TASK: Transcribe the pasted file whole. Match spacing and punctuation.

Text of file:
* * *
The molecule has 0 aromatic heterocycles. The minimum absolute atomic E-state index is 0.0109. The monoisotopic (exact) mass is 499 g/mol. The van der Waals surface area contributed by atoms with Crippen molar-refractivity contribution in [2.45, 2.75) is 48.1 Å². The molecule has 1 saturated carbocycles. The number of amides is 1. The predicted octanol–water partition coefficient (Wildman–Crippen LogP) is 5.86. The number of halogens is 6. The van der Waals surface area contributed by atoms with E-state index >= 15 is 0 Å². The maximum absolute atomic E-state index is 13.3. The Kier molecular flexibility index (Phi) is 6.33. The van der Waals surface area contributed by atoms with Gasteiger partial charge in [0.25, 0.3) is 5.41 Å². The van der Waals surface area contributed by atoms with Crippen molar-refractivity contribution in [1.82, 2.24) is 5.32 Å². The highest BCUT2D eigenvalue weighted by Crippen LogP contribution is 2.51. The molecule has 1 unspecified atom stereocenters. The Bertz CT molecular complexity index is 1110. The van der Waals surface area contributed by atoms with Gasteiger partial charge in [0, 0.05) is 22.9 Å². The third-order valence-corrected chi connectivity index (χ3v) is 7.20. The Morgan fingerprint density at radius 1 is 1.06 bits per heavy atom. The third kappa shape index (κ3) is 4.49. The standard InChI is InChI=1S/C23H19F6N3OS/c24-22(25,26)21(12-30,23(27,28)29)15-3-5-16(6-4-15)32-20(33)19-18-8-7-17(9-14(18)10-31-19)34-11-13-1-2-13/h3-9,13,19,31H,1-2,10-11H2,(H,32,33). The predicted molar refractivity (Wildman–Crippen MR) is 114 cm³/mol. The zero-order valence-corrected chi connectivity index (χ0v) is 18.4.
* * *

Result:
The molecule has 0 aromatic heterocycles. The minimum absolute atomic E-state index is 0.0109. The monoisotopic (exact) mass is 499 g/mol. The van der Waals surface area contributed by atoms with Crippen molar-refractivity contribution in [2.45, 2.75) is 48.1 Å². The molecule has 1 saturated carbocycles. The number of amides is 1. The predicted octanol–water partition coefficient (Wildman–Crippen LogP) is 5.86. The number of halogens is 6. The van der Waals surface area contributed by atoms with E-state index >= 15 is 0 Å². The maximum absolute atomic E-state index is 13.3. The Kier molecular flexibility index (Phi) is 6.33. The van der Waals surface area contributed by atoms with Gasteiger partial charge in [0.25, 0.3) is 5.41 Å². The van der Waals surface area contributed by atoms with Crippen molar-refractivity contribution in [1.82, 2.24) is 5.32 Å². The highest BCUT2D eigenvalue weighted by Crippen LogP contribution is 2.51. The molecule has 1 unspecified atom stereocenters. The Bertz CT molecular complexity index is 1110. The van der Waals surface area contributed by atoms with Gasteiger partial charge in [0, 0.05) is 22.9 Å². The third-order valence-corrected chi connectivity index (χ3v) is 7.20. The Morgan fingerprint density at radius 1 is 1.06 bits per heavy atom. The third kappa shape index (κ3) is 4.49. The standard InChI is InChI=1S/C23H19F6N3OS/c24-22(25,26)21(12-30,23(27,28)29)15-3-5-16(6-4-15)32-20(33)19-18-8-7-17(9-14(18)10-31-19)34-11-13-1-2-13/h3-9,13,19,31H,1-2,10-11H2,(H,32,33). The predicted molar refractivity (Wildman–Crippen MR) is 114 cm³/mol. The zero-order valence-corrected chi connectivity index (χ0v) is 18.4.